R.I. Baker shines a light on concussions

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Defenceman Ty Prefontaine addresses students and staff at R.I. Baker Middle School in Coaldale during a presentation on concussions by Lethbridge Hurricanes hockey players and staff.

COALDALE – A visit from the Lethbridge Hurricanes didn’t provide students or staff at R.I. Baker Middle School with any autographs, or memories of a hard-fought floor hockey battle.

Instead, they received something much more valuable. Their junior hockey heroes helped create greater awareness of concussions – including the need to report potential head injuries – and provided first-hand accounts of how devastating their impact can be.

“You have all these plans for your future,” noted Principal Jason Prebushewski, as he addressed students to wrap up the session. “Basically it’s the brain that says whether or not you can do that. If you can’t remember things, or you have trouble focusing, or you can’t recall words or stick to one thought for a while, that’s going to affect what you can do in your future.”

Hurricanes’ athletic therapist, Marty Palechuk, shared information about the cause of concussions, the symptoms and the protocol followed to ensure affected players are fit to return to action.  Staff and students at R.I. Baker then heard from players Dino Kambeitz, Ty Prefontaine and Koletrane Wilson.

As the players awaited their turn to speak, the audience would be hard-pressed to figure out which of them might have personal knowledge of concussions. That is one of the challenges in ensuring head injuries get the attention they deserve.

“There’s not a cast you can wear, like Dino’s foot right now,” said Wilson of the Hurricanes forward, who was sporting a walking cast. “People look at you and say ‘you look fine, you should go play. Why are you missing two months?’ No one really understands until you have one.”

The burly defenceman knows what he speaks of. Wilson has suffered two concussions, one off the ice and the other the result of check from behind in minor hockey, which knocked him unconscious for 10 minutes.

While he missed the remainder of the season and the playoffs, he put the impact of concussions in terms the students could relate to: you can’t play video games or spend time on your smart phone.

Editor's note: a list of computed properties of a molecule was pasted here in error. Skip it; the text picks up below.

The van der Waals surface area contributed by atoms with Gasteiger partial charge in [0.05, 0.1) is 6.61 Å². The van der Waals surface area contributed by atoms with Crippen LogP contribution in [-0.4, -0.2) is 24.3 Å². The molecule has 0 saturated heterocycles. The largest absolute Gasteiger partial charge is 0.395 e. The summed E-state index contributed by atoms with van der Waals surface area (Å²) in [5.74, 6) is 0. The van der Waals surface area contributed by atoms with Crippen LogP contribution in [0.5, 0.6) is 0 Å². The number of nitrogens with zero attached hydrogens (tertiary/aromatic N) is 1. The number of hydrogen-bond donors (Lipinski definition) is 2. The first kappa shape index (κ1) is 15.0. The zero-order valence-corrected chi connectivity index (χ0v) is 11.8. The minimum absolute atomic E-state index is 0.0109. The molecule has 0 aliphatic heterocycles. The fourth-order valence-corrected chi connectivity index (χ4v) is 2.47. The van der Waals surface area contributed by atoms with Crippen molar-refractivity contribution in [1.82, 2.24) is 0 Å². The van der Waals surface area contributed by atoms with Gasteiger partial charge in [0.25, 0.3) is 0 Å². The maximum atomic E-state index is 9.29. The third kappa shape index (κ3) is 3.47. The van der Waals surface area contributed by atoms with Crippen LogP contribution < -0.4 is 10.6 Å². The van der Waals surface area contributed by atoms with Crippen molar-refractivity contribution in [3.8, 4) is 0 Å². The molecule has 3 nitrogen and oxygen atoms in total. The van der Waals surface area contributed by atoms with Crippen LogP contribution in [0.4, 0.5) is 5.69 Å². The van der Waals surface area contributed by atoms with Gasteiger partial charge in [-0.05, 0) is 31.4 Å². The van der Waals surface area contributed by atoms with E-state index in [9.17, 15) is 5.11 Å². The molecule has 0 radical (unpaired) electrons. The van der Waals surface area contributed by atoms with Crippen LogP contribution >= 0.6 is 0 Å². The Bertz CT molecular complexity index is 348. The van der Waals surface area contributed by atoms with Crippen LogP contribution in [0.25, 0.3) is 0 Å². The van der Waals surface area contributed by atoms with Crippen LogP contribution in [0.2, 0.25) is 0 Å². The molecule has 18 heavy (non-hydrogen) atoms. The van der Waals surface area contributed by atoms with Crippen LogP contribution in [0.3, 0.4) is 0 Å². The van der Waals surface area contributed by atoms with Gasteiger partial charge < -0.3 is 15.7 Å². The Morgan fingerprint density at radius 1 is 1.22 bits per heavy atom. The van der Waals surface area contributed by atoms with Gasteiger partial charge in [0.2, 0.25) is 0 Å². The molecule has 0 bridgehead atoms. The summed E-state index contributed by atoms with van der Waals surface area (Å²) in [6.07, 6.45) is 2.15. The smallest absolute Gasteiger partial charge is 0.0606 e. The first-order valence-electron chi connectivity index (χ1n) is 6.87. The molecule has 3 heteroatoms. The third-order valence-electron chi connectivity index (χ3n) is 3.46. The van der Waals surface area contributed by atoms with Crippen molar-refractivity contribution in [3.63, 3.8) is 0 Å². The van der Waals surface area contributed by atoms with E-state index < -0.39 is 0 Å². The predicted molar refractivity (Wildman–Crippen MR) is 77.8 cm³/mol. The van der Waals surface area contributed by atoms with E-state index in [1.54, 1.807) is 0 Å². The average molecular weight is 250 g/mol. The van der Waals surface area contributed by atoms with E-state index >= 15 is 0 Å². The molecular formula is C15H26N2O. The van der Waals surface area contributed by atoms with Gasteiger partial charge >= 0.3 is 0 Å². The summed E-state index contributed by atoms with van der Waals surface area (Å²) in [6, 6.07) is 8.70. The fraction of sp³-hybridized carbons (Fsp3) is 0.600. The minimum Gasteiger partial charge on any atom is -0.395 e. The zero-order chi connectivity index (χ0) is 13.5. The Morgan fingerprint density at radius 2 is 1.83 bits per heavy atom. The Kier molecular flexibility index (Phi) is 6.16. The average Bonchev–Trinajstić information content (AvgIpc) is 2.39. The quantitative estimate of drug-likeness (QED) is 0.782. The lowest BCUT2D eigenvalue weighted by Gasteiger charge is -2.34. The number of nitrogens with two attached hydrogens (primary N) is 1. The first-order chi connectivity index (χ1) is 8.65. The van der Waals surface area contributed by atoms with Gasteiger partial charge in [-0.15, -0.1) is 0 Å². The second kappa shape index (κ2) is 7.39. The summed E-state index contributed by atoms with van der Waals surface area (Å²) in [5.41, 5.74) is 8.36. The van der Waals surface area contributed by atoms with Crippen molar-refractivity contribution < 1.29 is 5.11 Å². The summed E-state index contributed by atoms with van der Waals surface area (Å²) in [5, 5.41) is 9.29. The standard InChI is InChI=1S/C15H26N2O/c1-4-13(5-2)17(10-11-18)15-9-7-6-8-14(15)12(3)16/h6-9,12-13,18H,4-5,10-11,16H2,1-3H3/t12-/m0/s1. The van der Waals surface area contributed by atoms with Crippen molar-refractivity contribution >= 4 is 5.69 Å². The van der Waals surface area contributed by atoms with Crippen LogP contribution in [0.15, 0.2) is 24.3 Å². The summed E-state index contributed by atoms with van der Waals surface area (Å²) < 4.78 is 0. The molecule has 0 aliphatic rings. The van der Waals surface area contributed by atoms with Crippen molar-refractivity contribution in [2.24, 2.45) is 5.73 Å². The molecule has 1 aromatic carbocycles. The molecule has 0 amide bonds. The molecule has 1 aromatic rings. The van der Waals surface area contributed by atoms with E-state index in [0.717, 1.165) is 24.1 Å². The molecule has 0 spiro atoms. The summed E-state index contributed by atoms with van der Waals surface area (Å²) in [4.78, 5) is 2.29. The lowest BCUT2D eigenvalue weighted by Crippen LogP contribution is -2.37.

“You can barely read, because just looking at those words hurts so much,” added Wilson.

Kambeitz has had three concussions, two of which resulted in significant memory loss. Neither do the side effects necessarily end once a player returns to the ice. Just recently he experienced motion sickness and headaches after a virtual reality experience.

“It’s not like my foot here, where it will heal fully and I won’t have any repercussions. With your head, there’s always something lingering around,” said Kambeitz.

Prefontaine realizes he’s fortunate to be concussion-free. He’s been playing hockey since he was two, and plays a physical game as one half of the Hurricanes’ “Twin Towers” defensive pairing with Wilson.

Concussions aren’t exclusive to hockey by any means, pointed out Prefontaine.

“Make sure whenever you are doing something, you’ve got to make sure you are being safe,” he said. “Sometimes you probably don’t want to wear a helmet. Sometimes you might want to do something cool with your friends, but you have to make sure you are taking care of your head because it is such a serious injury.”

While it was a shoulder injury that ended his collegiate hockey experience, Palechuk suffered a major concussion in an off-ice incident in 2002 and wasn’t symptom-free for another eight years. He recalled handing in a totally blank exam shortly after the incident, and his professor lamented she could have at least given him one mark if he had put his name on the test.

“I said ‘honestly mam, I don’t remember my name,’ ” said Palechuk, adding he certainly has greater empathy as a result. “Unless you deal with one, you don’t completely know what other people are dealing with.”

Prebushewski invited the Hurricanes to the school after recent events made him realize staff and students needed greater education about concussions. A large part of that was emphasizing the need to report all potential head injuries so the proper precautions can be taken.

Palliser Regional Schools implemented a division-wide concussion procedure in 2016. Go to http://bit.ly/3astPmn to view it.

While schools offering contact sports are more familiar with that protocol, Associate Superintendent Tom Hamer said it’s important everyone is up to speed given research on the impact of head trauma on learning, and the long-term effects of undiagnosed, or misdiagnosed, concussions. Palliser recently added online training for staff on concussions under Occupational Health and Safety guidelines.

It is crucial that incidents – both during, and after school hours – are reported so a medical professional can determine whether there’s been head trauma.

“More importantly is the development of the return to activity or return to school plan,” said Hamer, adding it may be necessary to come up with a modified program of learning for such students to maximize their ability to return to a normal life after head trauma. “We have to ensure we are giving them the supports they need to return to school.”